Posted by: Betsy Devany | October 22, 2009

How Life Works in the Mind of a Three-Year-Old

Last Friday, while I was driving to the park, my three-year-old granddaughter announced there would be a change in our weather conditions. “Grandma! Guess what! It is gonna snow tomoooorrooooow.”

“It is?!” I adjusted my rearview mirror so I could watch her facial expressions. She was obviously excited. The front passenger seat jiggled every time she danced her feet against it.

“Yes, Grandma. It is! Tomorrow!”

Being the middle of October, I was very curious. Especially since the temperature outside has stayed in the high fifties. Had I missed an emergency weather warning? “How do you know, Ava?” I asked.

“Decuz, I do.” More dancing feet. “And . . . we needs buttons.”

“Grandma has lots of buttons.”  I told her. More importantly, we needed milk and bread and eggs and anything else people rush off to buy at the first mention of an impending snowstorm. I changed the direction of the car and headed towards Stop and Shop, in an effort to beat the lines.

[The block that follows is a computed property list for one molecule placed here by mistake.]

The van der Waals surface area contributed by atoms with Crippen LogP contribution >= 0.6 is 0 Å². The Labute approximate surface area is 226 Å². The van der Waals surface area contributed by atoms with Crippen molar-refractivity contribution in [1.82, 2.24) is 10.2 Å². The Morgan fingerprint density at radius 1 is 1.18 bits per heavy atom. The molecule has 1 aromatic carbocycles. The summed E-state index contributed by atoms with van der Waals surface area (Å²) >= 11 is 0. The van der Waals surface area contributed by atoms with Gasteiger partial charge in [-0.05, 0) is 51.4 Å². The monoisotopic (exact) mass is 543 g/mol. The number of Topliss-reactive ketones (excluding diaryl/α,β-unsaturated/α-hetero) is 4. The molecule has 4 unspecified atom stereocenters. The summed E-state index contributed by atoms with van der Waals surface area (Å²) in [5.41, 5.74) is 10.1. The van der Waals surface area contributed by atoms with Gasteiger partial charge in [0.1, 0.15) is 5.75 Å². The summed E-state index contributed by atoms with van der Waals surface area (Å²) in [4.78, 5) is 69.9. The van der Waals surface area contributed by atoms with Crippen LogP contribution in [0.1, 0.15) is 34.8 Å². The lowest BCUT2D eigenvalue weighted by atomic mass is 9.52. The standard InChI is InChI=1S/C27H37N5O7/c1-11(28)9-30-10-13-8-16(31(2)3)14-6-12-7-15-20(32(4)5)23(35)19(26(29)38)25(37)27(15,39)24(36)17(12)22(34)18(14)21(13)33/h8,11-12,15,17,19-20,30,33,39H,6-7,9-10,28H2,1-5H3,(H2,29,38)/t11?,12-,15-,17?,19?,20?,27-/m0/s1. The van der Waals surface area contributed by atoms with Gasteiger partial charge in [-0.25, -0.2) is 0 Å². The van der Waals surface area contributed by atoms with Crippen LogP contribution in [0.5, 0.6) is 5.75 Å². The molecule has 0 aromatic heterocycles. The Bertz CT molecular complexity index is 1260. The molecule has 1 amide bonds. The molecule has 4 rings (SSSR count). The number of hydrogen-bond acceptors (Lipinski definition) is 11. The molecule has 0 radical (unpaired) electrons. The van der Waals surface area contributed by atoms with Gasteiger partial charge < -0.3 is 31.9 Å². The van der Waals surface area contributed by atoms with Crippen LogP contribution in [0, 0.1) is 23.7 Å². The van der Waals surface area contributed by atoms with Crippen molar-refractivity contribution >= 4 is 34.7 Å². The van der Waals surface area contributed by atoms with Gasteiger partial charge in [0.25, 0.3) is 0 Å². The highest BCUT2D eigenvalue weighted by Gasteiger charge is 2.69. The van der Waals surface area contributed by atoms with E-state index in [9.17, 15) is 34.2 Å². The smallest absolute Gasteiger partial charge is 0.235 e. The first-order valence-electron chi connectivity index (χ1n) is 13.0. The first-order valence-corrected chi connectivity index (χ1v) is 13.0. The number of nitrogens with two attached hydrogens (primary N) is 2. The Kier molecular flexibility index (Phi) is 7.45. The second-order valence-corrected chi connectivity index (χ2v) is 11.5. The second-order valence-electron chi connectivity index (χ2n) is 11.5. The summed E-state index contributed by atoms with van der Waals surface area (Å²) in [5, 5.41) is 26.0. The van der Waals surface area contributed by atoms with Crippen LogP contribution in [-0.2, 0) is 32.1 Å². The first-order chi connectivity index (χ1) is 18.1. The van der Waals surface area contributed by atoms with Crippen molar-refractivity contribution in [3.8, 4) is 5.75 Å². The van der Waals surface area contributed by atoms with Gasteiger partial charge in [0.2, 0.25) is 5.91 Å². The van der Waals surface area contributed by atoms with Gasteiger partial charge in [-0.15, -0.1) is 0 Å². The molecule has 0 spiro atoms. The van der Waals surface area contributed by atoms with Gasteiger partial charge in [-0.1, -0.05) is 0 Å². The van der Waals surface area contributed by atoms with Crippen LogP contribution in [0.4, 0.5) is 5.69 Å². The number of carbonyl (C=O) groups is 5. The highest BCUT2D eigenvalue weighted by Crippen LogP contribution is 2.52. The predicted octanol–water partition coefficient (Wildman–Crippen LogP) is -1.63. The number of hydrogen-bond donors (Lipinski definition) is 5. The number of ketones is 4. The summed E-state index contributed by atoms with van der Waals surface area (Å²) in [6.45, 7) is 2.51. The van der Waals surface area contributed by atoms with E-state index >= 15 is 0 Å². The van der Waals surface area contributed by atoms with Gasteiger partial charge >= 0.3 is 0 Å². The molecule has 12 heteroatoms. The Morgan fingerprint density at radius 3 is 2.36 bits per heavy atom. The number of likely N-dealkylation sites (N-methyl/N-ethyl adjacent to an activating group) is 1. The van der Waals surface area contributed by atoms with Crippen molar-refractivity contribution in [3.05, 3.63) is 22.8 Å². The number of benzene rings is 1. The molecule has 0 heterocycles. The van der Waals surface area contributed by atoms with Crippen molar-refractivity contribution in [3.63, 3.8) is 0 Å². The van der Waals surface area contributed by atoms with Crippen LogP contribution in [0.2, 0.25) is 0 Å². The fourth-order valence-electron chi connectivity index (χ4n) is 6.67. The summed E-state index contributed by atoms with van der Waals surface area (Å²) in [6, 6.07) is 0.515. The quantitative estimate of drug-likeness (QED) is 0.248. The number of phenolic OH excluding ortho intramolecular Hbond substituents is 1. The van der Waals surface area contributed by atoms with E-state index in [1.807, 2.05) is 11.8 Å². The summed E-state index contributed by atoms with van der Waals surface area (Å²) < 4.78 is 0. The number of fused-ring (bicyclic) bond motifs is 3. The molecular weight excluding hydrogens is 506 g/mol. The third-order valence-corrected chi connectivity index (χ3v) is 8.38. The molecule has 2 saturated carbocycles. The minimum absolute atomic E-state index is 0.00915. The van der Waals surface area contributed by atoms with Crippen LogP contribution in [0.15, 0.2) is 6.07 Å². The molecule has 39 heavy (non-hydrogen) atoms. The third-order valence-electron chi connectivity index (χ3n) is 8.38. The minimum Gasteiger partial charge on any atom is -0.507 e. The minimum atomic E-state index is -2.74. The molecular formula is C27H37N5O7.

Ava picked up her two plastic horses and made them dance on her lap, up and down the straps on her car seat, and across the window. I hoped they weren’t scratching the glass. She stopped. “We needs to get carrots and raisins,” she told me.

“What for?”

“The snowman I am going to make. And the snow baby and the snow unicorn and the snow dog and the snow mommy and the snow daddy and the snow kitty and–”

I stopped at the red light, turned my head, and studied Ava. “Are you sure it will snow tomorrow?”


“How do you know this?” I asked.

Ava beamed. “Silly Grandma, it is gonna snow tomorrow . . . decuz I gots to make a snowman.”

The traffic light was now green. The person behind me honked their horn. I put my foot on the gas pedal and begin to laugh. Ava laughed, too.

“I guess we need to buy raisins and carrots at the store,” I said.

“Yes, Grandma. And a scarf and mittens. And bagels, cuz my tummy is saying it is berry, berry hungry.”

In the eight minutes it took us to get to the grocery store, I thought about her mind. How it worked. How she believed it would snow tomorrow, only because she needed to make a snowman. This is why–in addition to novels–I write for young children. Their world is marvelous and innocent. Rich in wonder and imagination and possibilities. A place in which the simplest of things can evoke pure joy. Rocks. Bird feathers. Pinwheels. Rainbows. Buttons and raisins and carrots and fresh snow, which together create a simple snowman.

And maybe it will snow in the middle of a warm October. If it does, I will make a snowman, too.

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